Despite playing more and dropping more dimes, there’s still room to improve. Looking back to his career-bests, Russell averaged 23.1 points per game in 2019-20 in 33 games with Golden State (23.6) and 12 games with Minnesota (21.7).
But his most impactful season came in 2018-19 with the Brooklyn Nets. That season, Russell averaged 21.1 points and 7.0 assists per game, leading the Nets to the playoffs and earning his first trip to the All-Star game. He looked incredibly comfortable, playing with supreme confidence and flashing the ability to lead a playoff team.
At his best, Russell is a dynamic playmaker. The beauty of Russell is that he can also play off the ball. He has a quick release on his jumper and impressive range. His game is not predicated on athleticism, meaning he should stay at his peak for longer than guys like De’Aaron Fox and Ja Morant.
And while he’s been in the league for what feels like ever (six seasons), Russell just turned 25 approximately two months ago. Granted, comparing anyone to Steph Curry is unwise, but Curry wasn’t Steph Curry yet at 25. Former MVP Steve Nash hadn’t yet averaged double-digits (points) at 25. Twenty-five is also an inflection point for Damian Lillard and Russell Westbrook. And the list goes on.
To be fair, Russell was drafted at 19 so he’s more acclimated to the league at this age than most, but his game will continue expanding nonetheless. He’ll develop trickier moves, become stronger and grow his shooting range. And a good deal of that growth should be evident as soon as next season since he’ll be fully healed from knee surgery and have a full offseason and training camp to finally work with teammates and coaches.
So while Minnesota’s 2020-21 season was incredibly bleak, their future is quite bright – and much of it has to do with the presence of Russell.
NBA AM: Is This It for Indiana?
Following their major drop-off, Matt John explains why the Pacers trying to get back to where they were may not be the best decision.
Remember when, following the maligned trade of Paul George, the sky was the limit for the Indiana Pacers? The 2017-18 Pacers were one of the best stories in the NBA that season because they made their opponents work for their victories, and they put on a spectacle every night.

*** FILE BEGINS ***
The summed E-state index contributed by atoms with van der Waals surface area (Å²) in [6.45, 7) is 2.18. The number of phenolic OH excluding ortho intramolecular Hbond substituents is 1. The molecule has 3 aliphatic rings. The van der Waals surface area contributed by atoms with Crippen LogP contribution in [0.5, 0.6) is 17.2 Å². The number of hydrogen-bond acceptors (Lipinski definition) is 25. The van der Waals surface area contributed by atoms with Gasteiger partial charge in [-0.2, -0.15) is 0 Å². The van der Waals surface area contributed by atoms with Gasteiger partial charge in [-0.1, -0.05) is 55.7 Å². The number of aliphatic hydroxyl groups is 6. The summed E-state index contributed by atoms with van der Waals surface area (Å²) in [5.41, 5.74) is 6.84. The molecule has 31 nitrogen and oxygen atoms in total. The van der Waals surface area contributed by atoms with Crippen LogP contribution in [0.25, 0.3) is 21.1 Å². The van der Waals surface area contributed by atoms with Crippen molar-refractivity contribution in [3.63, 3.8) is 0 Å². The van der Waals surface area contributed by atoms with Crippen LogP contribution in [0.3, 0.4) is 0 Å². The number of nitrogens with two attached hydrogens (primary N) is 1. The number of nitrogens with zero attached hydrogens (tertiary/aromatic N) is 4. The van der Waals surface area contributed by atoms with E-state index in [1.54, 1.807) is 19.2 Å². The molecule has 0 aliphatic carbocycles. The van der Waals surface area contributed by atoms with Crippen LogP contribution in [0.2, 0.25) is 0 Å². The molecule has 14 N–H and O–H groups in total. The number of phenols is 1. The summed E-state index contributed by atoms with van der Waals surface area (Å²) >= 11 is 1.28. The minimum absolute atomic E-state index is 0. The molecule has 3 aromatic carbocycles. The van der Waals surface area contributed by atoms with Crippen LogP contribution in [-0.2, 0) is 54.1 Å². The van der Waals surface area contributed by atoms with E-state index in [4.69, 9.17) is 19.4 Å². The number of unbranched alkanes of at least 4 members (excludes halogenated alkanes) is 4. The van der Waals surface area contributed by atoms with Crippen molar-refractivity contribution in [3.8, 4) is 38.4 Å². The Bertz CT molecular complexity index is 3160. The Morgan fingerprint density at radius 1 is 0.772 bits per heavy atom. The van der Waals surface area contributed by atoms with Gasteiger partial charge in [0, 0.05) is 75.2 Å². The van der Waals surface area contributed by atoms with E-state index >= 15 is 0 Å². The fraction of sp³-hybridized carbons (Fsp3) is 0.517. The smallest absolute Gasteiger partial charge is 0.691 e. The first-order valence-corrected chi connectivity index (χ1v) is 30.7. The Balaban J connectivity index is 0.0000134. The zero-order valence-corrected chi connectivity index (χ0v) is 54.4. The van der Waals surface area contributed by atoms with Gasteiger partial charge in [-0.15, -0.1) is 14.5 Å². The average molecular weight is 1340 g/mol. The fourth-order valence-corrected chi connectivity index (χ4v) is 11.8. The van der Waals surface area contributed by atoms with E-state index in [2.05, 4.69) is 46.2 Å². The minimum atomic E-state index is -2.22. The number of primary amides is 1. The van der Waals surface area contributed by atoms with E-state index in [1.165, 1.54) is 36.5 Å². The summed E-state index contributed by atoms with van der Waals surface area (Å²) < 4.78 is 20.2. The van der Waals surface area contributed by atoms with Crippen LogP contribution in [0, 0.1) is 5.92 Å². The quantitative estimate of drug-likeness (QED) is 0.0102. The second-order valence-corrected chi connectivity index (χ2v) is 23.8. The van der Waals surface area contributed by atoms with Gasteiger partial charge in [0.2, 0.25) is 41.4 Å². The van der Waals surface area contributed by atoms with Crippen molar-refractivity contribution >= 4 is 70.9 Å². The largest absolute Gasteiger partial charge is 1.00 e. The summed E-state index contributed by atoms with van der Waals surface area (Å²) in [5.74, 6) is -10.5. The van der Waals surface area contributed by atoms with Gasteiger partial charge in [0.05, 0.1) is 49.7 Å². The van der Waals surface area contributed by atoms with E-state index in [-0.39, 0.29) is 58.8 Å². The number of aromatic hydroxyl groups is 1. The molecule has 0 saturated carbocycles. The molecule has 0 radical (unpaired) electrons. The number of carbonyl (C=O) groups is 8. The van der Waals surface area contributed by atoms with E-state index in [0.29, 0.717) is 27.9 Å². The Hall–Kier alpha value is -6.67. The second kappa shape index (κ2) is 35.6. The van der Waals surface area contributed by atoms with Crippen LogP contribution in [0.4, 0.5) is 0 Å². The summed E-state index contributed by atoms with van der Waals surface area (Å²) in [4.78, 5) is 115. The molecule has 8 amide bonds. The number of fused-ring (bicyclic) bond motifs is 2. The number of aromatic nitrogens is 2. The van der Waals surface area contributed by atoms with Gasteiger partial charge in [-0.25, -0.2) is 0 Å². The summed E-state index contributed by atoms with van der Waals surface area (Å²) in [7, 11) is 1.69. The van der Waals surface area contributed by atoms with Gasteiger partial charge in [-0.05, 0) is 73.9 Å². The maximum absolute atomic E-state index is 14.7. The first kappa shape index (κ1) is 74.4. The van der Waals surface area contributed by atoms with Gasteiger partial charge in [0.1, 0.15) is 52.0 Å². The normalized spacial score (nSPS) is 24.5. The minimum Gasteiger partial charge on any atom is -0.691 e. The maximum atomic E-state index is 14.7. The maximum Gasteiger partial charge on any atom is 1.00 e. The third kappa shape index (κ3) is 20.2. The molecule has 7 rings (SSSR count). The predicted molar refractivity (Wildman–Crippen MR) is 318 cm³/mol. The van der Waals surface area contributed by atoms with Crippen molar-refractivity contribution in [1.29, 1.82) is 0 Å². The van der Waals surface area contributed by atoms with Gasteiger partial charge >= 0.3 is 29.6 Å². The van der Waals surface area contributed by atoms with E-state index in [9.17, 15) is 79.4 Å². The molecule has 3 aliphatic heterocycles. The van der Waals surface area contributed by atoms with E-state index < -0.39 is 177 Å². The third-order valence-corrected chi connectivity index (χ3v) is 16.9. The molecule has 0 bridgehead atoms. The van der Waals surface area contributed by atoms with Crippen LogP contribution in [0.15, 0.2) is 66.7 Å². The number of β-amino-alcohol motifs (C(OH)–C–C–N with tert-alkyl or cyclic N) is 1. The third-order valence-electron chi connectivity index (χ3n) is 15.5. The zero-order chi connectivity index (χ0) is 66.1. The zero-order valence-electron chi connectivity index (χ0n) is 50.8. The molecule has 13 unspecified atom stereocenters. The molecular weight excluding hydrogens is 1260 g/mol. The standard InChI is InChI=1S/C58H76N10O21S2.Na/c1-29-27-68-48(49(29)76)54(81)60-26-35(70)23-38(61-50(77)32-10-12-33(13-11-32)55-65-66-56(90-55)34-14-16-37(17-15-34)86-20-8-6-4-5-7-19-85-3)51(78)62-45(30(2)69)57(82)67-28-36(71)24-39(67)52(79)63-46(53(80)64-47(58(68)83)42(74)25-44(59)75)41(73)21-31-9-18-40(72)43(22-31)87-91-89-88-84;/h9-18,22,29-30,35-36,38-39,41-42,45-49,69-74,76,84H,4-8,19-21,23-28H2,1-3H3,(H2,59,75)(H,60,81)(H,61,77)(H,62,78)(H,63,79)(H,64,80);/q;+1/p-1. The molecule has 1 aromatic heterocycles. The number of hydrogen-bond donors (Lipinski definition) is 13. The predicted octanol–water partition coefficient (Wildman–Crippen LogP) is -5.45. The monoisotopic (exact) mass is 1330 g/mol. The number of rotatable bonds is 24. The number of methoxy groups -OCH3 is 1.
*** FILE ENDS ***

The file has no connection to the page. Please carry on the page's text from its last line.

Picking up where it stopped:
It’s hard to believe that all transpired three whole years ago. When Cleveland eliminated Indiana in a very tight first-round series, I asked if having the exciting season that they did – when many thought it would turn out the opposite – was going to benefit them in the long run. Three years later, this happens.
Goga Bitadze and Pacers assistant coach Greg Foster got into a heated discussion.
Myles Turner and multiple other players got involved to attempt to break up the confrontation. pic.twitter.com/9Xr96HmJg8
— SportsCenter (@SportsCenter) May 6, 2021
We were getting plenty of smoke about the Pacers’ drama behind-the-scenes beforehand, and now, we have seen the fire firsthand. More and more reports indicate that the crap has hit the fan. Indiana has seemingly already had enough of Nate Bjorkgren in only his first year as his coach. When you see the results they’ve had this season compared to the last three, it’s not hard to see why.
The Pacers have routinely found themselves in the 4-5 playoff matchup for the last three years. Sadly, despite their fight – and, to be fair, they had pretty awful injury luck the past two postseasons – they haven’t been able to get over the hump in the first round. They may not have been in the elite tier, but they weren’t slouches either. So, seeing them not only fail to take the next step but look more and more likely for the play-in is as discouraging as it gets. Especially after they started the season 6-2.
If these reports about the tensions between the players and Bjorkgren are real, then this has already become a lost season for the Pacers. It’s too late in the season to make any major personnel changes. At this point, their best route is just to cut their losses and wait until this summer to think over what the next move is.
In that case, let’s take a deep breath. This has been a weird season for everyone. Every aspect minus the playoffs has been shorter than usual since last October. Everything was shortened from the offseason to the regular season. Oh, and COVID-19 has played a role as the season has turned out, although COVID-19 has probably been the least of Indy’s problems. Let’s think about what next season would look like for Indiana.
TJ Warren comes back with a clean bill of health. Caris Levert gets more acquainted with the team and how they run. Who knows? Maybe they finally resolve the Myles Turner-Domantas Sabonis situation once and for all. A new coach can come aboard to steady the ship, and it already looks like they have an idea for who that’s going to be